Excerpted from Miami Herald article
A Cuba-related dispatch—a 2008 cable from the U.S. Embassy in Madrid—reported that on a visit to Spain, Florida Sen. Mel Martinez had met with Cuban dissident Hector Palacios, then in the country undergoing medical treatment after five years in Cuban prison.
Palacios said U.S. assistance was not reaching the dissidents and noted the irony of being jailed as an agent of US imperialism when the actual amount of US government funding was minimal.
He said they ran into problems doing things as simple as finding the small amounts of money needed to bring dissidents from one part of the island to another to attend demonstrations.
Another 2008 cable from the embassy in Madrid reported on a meeting between Spain’s right-of-center Prime Minister José Maria Aznar and Thomas Shannon, then assistant secretary of Western Hemisphere affairs.
Aznar praised President Bush’s strong stance in support of a democratic transition in Cuba and said we needed to monitor carefully the steps Raul Castro was taking, some of which were in the right direction. Nevertheless, both the U.S. and the European Union needed to stay on the record as promoting democratic transition and openly supporting civil society and the dissidents, the cable added.
In another Cuba-related disclosure made public by Wikileaks, a Sept. 9 2009 cable from the U.S. embassy in Brazil noted that two senior Brazilian foreign policy officials had discussed their government’s view on Cuba with a visiting Obama administration official.
The Brazilians “laid out their view that Raúl Castro is more pragmatic and less ideological than Fidel, with a focus on getting short-term economic results,” the cable said.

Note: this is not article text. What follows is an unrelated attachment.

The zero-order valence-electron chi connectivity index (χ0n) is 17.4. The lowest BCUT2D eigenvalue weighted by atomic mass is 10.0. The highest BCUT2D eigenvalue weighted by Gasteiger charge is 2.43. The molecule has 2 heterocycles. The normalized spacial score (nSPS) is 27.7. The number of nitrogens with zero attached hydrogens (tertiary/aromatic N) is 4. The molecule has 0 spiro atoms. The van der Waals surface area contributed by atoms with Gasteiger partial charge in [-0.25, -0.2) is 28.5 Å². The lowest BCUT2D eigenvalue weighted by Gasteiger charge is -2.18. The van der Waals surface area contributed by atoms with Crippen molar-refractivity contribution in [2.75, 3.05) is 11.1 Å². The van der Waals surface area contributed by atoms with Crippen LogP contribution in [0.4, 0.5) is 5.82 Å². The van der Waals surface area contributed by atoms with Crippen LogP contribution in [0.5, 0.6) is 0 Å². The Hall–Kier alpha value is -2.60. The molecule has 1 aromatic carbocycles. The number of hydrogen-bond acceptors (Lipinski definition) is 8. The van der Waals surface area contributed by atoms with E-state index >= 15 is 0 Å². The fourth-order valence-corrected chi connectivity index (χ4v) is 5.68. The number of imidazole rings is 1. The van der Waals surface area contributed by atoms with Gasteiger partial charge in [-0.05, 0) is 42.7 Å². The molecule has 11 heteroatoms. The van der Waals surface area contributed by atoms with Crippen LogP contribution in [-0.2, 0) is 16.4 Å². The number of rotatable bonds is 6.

They see Cuba as taking a path similar to that of Vietnam under Raúl, whom they acknowledged was a transitional leader.
In their view, Brazilian support for Cuba and efforts to “create a new niche” for Cuba in the hemisphere open additional space that Raúl needs to engage the United States.
The Brazilians also noted that a large Brazilian investment to expand the port of Mariel west of Havana “only makes sense on the assumption that Cuba and the United States will eventually develop a trading relationship.”
Anna Ardin’s ties to Cuba
Anna Ardin, one of the Assange’s alleged victims, works in Sweden’s Uppsala University and is known in some Cuban exile and dissident circles.
She visited Cuba about four times between 2002 and 2006 as a representative of Swedish social democrats, said Manuel Cuesta Morua, head of Cuba’s Arco Progresista, a social-democratic dissident group.
She later wrongly alleged that some European funds for Cuban dissidents had been mishandled, Cuesta Morua said by telephone from Havana. She was said to have been born in Cuba, he added, but he never confirmed it with her.
Ardin has written for Asignaturas Cubanas, a Cuban exile magazine published in Sweden, and her 2007 master’s thesis at Uppsala University was titled The Cuban multi-party system. Is the democratic alternative really democratic and an alternative after the Castro regime?
She could not be reached for comment, and Cuban exiles in Sweden who know her said she was keeping a low profile because of Assange’s detention.
Two left-of-center websites also alleged that she was close to Cuban exile author Carlos Alberto Montaner and the Ladies in White, female relatives of Cuban political prisoners.
The websites portrayed Ardin’s links to Cuba as evidence of a U.S.-backed plot to smear and jail Assange. One site said Montaner had links to the CIA.
Montaner told journalists that he did not recall ever meeting Ardin and dismissed the CIA allegation as Cuban propaganda. Ladies in White spokeswomen Berta Soler and Laura Pollán said they did not know Ardin.
Ardin’s Cuba connections were first reported Sept. 14 by CounterPunch, a liberal newsletter co-edited by Alexander Cockburn, a steadfast critic of U.S. foreign policy.